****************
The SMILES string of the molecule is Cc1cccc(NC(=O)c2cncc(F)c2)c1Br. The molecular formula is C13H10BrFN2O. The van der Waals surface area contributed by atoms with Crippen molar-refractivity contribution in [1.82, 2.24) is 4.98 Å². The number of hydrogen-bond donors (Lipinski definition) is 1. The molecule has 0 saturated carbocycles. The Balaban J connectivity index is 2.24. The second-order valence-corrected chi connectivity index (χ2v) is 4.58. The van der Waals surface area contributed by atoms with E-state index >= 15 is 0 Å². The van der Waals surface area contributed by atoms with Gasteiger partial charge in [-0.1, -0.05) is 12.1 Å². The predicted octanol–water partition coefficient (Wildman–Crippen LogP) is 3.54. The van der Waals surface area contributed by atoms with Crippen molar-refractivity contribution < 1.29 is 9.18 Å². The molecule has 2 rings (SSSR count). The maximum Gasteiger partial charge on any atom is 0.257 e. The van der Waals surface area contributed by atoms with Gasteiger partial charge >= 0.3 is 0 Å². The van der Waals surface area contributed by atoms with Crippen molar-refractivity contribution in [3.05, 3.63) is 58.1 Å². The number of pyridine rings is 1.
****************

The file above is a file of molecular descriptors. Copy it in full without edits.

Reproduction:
The SMILES string of the molecule is Cc1cccc(NC(=O)c2cncc(F)c2)c1Br. The molecular formula is C13H10BrFN2O. The van der Waals surface area contributed by atoms with Crippen molar-refractivity contribution in [1.82, 2.24) is 4.98 Å². The number of hydrogen-bond donors (Lipinski definition) is 1. The molecule has 0 saturated carbocycles. The Balaban J connectivity index is 2.24. The second-order valence-corrected chi connectivity index (χ2v) is 4.58. The van der Waals surface area contributed by atoms with E-state index >= 15 is 0 Å². The van der Waals surface area contributed by atoms with Gasteiger partial charge in [-0.1, -0.05) is 12.1 Å². The predicted octanol–water partition coefficient (Wildman–Crippen LogP) is 3.54. The van der Waals surface area contributed by atoms with Crippen molar-refractivity contribution < 1.29 is 9.18 Å². The molecule has 2 rings (SSSR count). The maximum Gasteiger partial charge on any atom is 0.257 e. The van der Waals surface area contributed by atoms with Gasteiger partial charge >= 0.3 is 0 Å². The van der Waals surface area contributed by atoms with Crippen molar-refractivity contribution in [3.05, 3.63) is 58.1 Å². The number of pyridine rings is 1.